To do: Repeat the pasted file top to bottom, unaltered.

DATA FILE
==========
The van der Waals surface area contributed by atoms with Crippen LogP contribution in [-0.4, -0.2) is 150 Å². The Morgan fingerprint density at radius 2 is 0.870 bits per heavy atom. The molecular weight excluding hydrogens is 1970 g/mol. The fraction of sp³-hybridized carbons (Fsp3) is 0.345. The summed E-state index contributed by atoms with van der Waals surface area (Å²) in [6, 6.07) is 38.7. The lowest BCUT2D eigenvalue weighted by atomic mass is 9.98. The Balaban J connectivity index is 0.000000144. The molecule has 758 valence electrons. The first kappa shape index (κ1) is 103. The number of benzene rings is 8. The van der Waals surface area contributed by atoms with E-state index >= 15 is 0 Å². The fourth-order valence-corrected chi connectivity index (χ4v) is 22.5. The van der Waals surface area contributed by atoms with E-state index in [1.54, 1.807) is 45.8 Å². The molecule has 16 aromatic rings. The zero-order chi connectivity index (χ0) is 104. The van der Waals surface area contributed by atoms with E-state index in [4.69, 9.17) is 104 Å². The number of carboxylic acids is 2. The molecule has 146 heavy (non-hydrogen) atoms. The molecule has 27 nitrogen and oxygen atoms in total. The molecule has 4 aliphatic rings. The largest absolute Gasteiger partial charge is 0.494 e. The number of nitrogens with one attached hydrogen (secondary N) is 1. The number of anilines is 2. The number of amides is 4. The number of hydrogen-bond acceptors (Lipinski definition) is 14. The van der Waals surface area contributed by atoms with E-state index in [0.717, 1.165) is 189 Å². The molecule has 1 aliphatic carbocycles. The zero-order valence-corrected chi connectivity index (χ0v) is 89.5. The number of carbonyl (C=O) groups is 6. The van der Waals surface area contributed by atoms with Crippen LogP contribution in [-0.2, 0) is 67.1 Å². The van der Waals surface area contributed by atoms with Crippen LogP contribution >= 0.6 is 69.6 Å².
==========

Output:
The van der Waals surface area contributed by atoms with Crippen LogP contribution in [-0.4, -0.2) is 150 Å². The Morgan fingerprint density at radius 2 is 0.870 bits per heavy atom. The molecular weight excluding hydrogens is 1970 g/mol. The fraction of sp³-hybridized carbons (Fsp3) is 0.345. The summed E-state index contributed by atoms with van der Waals surface area (Å²) in [6, 6.07) is 38.7. The lowest BCUT2D eigenvalue weighted by atomic mass is 9.98. The Balaban J connectivity index is 0.000000144. The molecule has 758 valence electrons. The first kappa shape index (κ1) is 103. The number of benzene rings is 8. The van der Waals surface area contributed by atoms with E-state index >= 15 is 0 Å². The fourth-order valence-corrected chi connectivity index (χ4v) is 22.5. The van der Waals surface area contributed by atoms with E-state index in [1.54, 1.807) is 45.8 Å². The molecule has 16 aromatic rings. The zero-order chi connectivity index (χ0) is 104. The van der Waals surface area contributed by atoms with E-state index in [4.69, 9.17) is 104 Å². The number of carboxylic acids is 2. The molecule has 146 heavy (non-hydrogen) atoms. The molecule has 27 nitrogen and oxygen atoms in total. The molecule has 4 aliphatic rings. The largest absolute Gasteiger partial charge is 0.494 e. The number of nitrogens with one attached hydrogen (secondary N) is 1. The number of anilines is 2. The number of amides is 4. The number of hydrogen-bond acceptors (Lipinski definition) is 14. The van der Waals surface area contributed by atoms with E-state index in [0.717, 1.165) is 189 Å². The molecule has 1 aliphatic carbocycles. The zero-order valence-corrected chi connectivity index (χ0v) is 89.5. The number of carbonyl (C=O) groups is 6. The van der Waals surface area contributed by atoms with Crippen LogP contribution in [-0.2, 0) is 67.1 Å². The van der Waals surface area contributed by atoms with Crippen LogP contribution >= 0.6 is 69.6 Å².